The Tortuga brand has, in the past, been one of those cigars that I would see on the shelves and ignore for one reason or another one. It might have been the packaging, the light shade of the wrapper, or even the name itself that made me never consider trying it out. However, tonight, I decided I wanted to see if my preconceived thoughts of the Tortuga 215 Reserva Cedro No. 5 were right. So I went ahead and took the risk to find out.
Cigar Review: Tortuga 215 Reserva Cedro No.5
Country of Origin: Honduras
Factory: Tabacalera Aguilar
Ring Gauge: 48
Vitola: Robusto Extra
Looking at the cigar closely, it has a glossy band embossed with highlights of red and gold with a solid background hue of aged yellow reminiscent of an old books worn page. Further down this hand made cigar is a thin sheet of cedar with a short red fabric band on the foot, which slid off cleanly, revealing a light sand colored wrapper underneath.
The aromas from the foot were that of a typical cedar-wrapped cigar; cedar wood with hints of pepper and tobacco. I observed a very uniform looking wrapper with minimal veins and well-hidden seams. As for the head, it is finished in traditional Cuban fashion with three evenly placed caps making for a precise cut leaving no pieces dangling or unraveling.
The draw is in the average range of resistance. Not too tight, not too loose. However, I’m not usually surprised or confused when it comes to tasting a cigar before it’s lit, but this Tortuga had me guessing left and right as to what I was tasting. After about thirty seconds, all I could think about was as if a York Peppermint Patty melted in the pocket of a leather jacket. Doesn’t that sound strangely enticing? It was.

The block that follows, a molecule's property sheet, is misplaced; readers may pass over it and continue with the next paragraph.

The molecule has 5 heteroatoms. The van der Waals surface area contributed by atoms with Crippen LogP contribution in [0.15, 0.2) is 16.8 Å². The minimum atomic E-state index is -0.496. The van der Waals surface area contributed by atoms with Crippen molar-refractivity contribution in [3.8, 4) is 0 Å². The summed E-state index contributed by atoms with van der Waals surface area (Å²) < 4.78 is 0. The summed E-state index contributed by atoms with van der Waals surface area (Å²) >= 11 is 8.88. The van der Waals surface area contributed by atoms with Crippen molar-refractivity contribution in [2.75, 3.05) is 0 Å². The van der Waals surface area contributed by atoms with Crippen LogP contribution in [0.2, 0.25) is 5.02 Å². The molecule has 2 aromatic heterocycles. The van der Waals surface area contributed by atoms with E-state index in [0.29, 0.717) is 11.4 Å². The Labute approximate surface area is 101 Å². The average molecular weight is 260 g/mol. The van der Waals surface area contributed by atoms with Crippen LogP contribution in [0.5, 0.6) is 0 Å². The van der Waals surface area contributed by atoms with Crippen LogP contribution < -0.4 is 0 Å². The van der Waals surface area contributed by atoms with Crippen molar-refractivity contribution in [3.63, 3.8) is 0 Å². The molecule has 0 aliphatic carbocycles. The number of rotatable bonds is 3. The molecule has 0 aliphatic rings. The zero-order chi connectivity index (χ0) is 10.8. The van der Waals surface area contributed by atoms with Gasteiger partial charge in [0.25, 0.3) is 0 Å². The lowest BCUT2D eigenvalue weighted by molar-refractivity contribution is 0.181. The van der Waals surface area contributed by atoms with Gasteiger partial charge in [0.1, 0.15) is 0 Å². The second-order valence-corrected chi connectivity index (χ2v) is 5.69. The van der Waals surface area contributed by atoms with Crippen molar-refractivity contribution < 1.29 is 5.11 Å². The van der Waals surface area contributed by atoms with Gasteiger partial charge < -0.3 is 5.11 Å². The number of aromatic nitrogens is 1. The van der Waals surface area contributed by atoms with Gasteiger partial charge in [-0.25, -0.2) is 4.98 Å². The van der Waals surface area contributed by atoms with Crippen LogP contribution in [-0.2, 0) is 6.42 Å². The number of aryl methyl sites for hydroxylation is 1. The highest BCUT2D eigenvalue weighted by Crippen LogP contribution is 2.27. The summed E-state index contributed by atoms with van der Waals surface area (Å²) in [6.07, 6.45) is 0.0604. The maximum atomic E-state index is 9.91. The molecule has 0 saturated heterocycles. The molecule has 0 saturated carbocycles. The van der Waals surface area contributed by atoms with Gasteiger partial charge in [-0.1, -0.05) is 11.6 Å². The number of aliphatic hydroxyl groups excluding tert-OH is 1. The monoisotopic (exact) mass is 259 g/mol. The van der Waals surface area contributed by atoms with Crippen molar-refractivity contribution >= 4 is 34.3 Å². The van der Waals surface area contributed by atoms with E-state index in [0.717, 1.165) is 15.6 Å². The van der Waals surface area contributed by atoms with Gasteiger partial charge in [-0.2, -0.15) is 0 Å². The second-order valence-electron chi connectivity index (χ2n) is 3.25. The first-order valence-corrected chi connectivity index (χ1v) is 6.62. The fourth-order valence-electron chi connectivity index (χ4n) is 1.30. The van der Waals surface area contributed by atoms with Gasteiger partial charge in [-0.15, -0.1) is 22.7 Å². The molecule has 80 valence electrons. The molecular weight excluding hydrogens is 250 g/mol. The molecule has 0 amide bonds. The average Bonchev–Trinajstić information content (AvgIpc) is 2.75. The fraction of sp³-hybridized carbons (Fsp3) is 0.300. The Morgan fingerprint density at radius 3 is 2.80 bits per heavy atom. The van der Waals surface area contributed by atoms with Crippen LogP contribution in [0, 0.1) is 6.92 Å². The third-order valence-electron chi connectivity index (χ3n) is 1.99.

Whilst toasting the foot of the cigar with my triple-jet Vertigo Glock torch lighter, the aromas swirled past my nose. It was a rather brilliant fragrance with lively notes of vanilla and subtle pine leaving me wondering who snuck the letter ‘b’ into the word “subtle”. Moving on.
Getting into this Tortuga, I could already tell my previous thoughts about this cigar were far off track. Notes of roasted coffee and paprika excited my palate, finishing with a buttery texture that persisted well towards the next draw. Inching my way down, the flavors began to change into a forward tasting sweet cedar laced with cocoa finishing with citrus and driftwood undertones. The cigar up through this point is solidly at a medium body and medium strength. While advancing towards the final third, the burn line began to develop a wave but corrected itself after about half an inch or so. Deeper flavors began to appear in the smoke. Black tea, pepper, kindling wood and leather bring the body of the cigar up a notch into the medium-plus range while maintaining its medium strength.
It is a very bad habit of mine to overlook certain things that do not immediately stand out in the appearance department. It’s something I’m working on to be more of a risk taker when it comes to picking out a cigar to smoke. And this cigar certainly helped me work on that. I was pleased with the Tortuga 215 Reserva Cedro No. 5. Some positive traits I found in it were quality construction and a well-rounded flavor profile. Even though I don’t always smoke mild or medium bodied cigars, this is one I will revisit in the future. I enjoyed what it had to offer when it came to flavors. For a cigar in the $8 dollar price range, its complexity surprised me leaving little downtime. If there is a certain cigar that you seem to always pass by in the shop, take the jump and give it a shot. You’ll never know if you’re missing out on what could be your next favorite smoke.
- This particular size comes in boxes of 48 cigars, an unusual number unless we’re talking Opus X.
- Tabacalera Aguilar has been previously used by Victor Vitale, creator of Tortuga, to make the Ortsac 1962.
- Victor Vitale is also known for distributing brands such as La Mezcla Cubana.